The attitudes of modern Algeria can only be understood by examining its history: its 132-year colonisation by France, its bloody war of liberation against French occupiers, and its reluctance since then to align with any major bloc.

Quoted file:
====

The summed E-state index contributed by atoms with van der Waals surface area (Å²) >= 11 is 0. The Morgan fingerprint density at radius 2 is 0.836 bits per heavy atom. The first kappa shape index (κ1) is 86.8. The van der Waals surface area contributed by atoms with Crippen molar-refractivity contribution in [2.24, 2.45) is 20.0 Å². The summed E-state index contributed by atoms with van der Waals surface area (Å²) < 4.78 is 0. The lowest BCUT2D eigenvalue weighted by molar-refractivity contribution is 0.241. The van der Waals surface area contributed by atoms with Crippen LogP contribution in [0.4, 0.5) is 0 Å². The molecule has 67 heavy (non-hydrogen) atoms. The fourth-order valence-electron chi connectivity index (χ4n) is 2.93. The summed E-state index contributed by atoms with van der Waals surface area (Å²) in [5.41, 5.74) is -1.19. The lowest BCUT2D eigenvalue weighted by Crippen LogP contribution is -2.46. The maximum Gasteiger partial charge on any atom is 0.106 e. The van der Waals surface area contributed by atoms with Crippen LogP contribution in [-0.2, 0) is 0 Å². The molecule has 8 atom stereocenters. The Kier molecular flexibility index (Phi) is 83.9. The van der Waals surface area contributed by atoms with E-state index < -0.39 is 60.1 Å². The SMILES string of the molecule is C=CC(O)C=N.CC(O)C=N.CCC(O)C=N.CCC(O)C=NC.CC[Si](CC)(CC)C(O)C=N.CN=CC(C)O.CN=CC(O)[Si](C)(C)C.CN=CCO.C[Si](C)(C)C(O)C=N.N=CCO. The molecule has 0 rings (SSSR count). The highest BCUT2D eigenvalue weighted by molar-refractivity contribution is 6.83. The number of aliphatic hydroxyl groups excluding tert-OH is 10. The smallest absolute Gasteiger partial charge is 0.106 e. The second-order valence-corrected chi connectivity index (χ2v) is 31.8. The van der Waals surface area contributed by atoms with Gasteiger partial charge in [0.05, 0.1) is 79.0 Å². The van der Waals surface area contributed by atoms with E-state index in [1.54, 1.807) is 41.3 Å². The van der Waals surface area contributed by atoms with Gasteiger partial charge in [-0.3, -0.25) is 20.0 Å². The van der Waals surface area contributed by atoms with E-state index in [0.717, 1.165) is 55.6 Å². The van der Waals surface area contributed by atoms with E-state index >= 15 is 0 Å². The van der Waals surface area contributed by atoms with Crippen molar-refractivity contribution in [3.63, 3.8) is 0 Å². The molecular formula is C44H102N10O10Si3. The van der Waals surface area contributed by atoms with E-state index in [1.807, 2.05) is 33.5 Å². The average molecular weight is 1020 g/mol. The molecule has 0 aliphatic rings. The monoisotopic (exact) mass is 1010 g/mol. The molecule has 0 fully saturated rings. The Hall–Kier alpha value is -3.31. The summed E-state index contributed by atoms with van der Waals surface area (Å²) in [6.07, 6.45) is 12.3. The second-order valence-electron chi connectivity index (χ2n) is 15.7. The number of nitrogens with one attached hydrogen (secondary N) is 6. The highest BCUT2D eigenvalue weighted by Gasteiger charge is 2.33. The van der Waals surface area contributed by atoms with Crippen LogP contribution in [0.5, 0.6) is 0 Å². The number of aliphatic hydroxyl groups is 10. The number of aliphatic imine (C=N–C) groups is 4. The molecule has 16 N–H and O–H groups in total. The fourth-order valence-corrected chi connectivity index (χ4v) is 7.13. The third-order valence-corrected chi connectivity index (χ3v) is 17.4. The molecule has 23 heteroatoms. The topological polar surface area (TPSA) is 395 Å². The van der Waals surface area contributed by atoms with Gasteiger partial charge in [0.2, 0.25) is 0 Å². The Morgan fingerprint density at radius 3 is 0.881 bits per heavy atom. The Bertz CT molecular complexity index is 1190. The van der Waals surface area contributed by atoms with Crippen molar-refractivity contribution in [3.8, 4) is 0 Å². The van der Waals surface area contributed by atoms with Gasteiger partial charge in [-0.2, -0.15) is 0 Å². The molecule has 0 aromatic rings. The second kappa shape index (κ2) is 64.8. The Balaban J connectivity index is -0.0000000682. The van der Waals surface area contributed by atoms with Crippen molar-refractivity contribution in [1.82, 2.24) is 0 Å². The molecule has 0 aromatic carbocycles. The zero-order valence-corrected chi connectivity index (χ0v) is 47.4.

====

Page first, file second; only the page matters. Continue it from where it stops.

After it gained independence in 1962, Algeria enjoyed immense prestige – second only to Vietnam in the Third-Worldist historiography of sacrifice – because the Front de Libération Nationale (FLN) had won the propaganda and diplomatic war against France even while its poorly armed and ill-trained guerrillas had been defeated in the field. Algeria had frustrated one of the world’s major military powers and some powerful people in France, to this day, have not recovered from the humiliation. The film The Battle of Algiers defines, for many, the little they know about that struggle. Those fighting for Algeria’s independence invented modern guerrilla warfare – the word asymmetrical so fashionable in military and security jargon today was invented, in part, in the streets of the old city of Algiers in 1956.